Redodo 12V 200Ah Plus LiFePO4 Battery review – Power everything, for a little less.

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redodo battery 2

REVIEW – Before the pandemic when I worked in an actual office, our building was powered by the largest solar array in our state.  We could park our cars under it, since it covered the parking lot.  If you had an electric vehicle, you could charge it up for free.  I really enjoyed knowing that the energy I was using at work was largely carbon-free.  

When we switched to work-from-home, I missed that, so I decided to reproduce what I had in the office, on a much smaller scale.  I built a solar work-from-home setup.  One of the main components of any off-grid solar system is a battery.  So in this review, I’ll be reviewing the battery I’m using in my setup, the Redodo 12V 200Ah Plus LiFePO4 battery.   

If you are looking to build an off-grid system, a van-life setup, a solar shed, or add solar power to your RV, this would be a great battery to consider. 

What is it?

The Redodo 12V 200Ah Plus LiFePO4 Battery is a battery.  A big one.  Not one that can start your car, but you could power a big chunk of your house with it, for a while.  It’s a newer battery technology using lithium iron phosphate (LiFePO4), which has a lot of advantages over traditional lead-acid batteries.  It’s the same battery technology now used in electric vehicles. The Redodo brand is a rebranding and update of the popular Zoom batteries.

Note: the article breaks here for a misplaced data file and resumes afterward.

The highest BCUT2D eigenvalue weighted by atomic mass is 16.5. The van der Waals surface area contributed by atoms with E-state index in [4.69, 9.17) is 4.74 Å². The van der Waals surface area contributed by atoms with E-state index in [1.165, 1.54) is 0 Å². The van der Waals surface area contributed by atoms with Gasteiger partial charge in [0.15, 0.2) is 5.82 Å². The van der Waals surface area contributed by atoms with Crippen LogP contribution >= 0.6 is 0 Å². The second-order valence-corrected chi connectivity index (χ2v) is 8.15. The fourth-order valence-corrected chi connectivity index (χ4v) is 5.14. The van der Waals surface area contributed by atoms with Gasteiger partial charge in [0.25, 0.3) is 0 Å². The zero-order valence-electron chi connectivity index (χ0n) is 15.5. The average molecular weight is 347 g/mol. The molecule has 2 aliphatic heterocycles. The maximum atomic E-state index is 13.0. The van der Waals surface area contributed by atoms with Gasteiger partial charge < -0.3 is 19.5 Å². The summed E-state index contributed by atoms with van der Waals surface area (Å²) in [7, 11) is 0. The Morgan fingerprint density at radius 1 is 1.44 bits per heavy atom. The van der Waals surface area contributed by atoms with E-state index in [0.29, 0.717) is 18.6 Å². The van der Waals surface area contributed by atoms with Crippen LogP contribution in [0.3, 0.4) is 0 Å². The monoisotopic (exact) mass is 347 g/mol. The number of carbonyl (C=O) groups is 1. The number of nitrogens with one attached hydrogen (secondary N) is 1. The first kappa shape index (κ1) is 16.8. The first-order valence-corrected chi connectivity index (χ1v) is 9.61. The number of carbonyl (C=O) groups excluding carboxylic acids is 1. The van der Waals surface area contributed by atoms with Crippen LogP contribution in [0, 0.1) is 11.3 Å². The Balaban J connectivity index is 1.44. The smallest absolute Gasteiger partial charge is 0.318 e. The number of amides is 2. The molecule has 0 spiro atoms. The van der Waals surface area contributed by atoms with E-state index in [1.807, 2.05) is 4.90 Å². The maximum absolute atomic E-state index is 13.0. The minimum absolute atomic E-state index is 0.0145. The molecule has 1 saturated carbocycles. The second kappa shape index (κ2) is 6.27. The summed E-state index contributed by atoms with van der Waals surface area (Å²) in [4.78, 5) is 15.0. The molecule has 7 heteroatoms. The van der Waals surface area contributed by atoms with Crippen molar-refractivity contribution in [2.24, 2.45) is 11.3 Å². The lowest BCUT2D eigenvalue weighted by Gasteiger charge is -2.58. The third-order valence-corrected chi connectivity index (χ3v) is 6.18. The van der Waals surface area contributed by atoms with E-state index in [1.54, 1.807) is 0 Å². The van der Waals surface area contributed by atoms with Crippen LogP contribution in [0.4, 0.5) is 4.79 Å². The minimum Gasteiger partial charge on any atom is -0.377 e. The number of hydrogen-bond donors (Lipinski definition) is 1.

What’s in the box?

  • Redodo 12V 200Ah Plus LiFePO4 Battery
  • Manual
  • Operation guide for beginners
  • Two sets of terminal studs
  • Terminal covers

redodo battery 1

Hardware specs

  • Voltage:  12.8V
  • Usable Energy:  2560 Wh
  • Maximum continuous discharge current:  200 amp
  • Maximum load power: 2560 W
  • Width: 9.37 inches
  • Length:  20.5 inches
  • Height: 8.54 inches
  • Weight:  49.6 lb
  • Terminal:  M8 16mm bolts
  • Maximum expansion: 4 batteries in either parallel or series
  • Warranty:  5 years

Design and features

Perhaps the best feature of the Redodo 12V 200Ah Plus LiFePO4 Battery is its value.  Battery prices tend to be compared by looking at the price per kWh. The price for LiFePO4 batteries has been falling dramatically over the last decade, largely driven by the increase in electric vehicles and the increased scale of battery production. For the last few years, most LiFePO4 batteries had cost between $300 and $400 per kWh.  At a price of $729, this battery comes in well below that, at $285 per kWh.  This is using grade-A cells, quality components, and a robust build. 

There is a built-in battery management system (BMS) that provides over-discharge protection, over-current protection, overcharge protection, over-voltage protection, short-circuit protection, and thermal protection. It’s unlikely that this battery includes low-temperature charging cutoff built into the BMS.  So use caution if the battery will be in an area where the temperature drops below freezing, as lithium batteries can be damaged if charged below freezing. This can be pretty easily fixed for less than $20 with a 12V thermostat.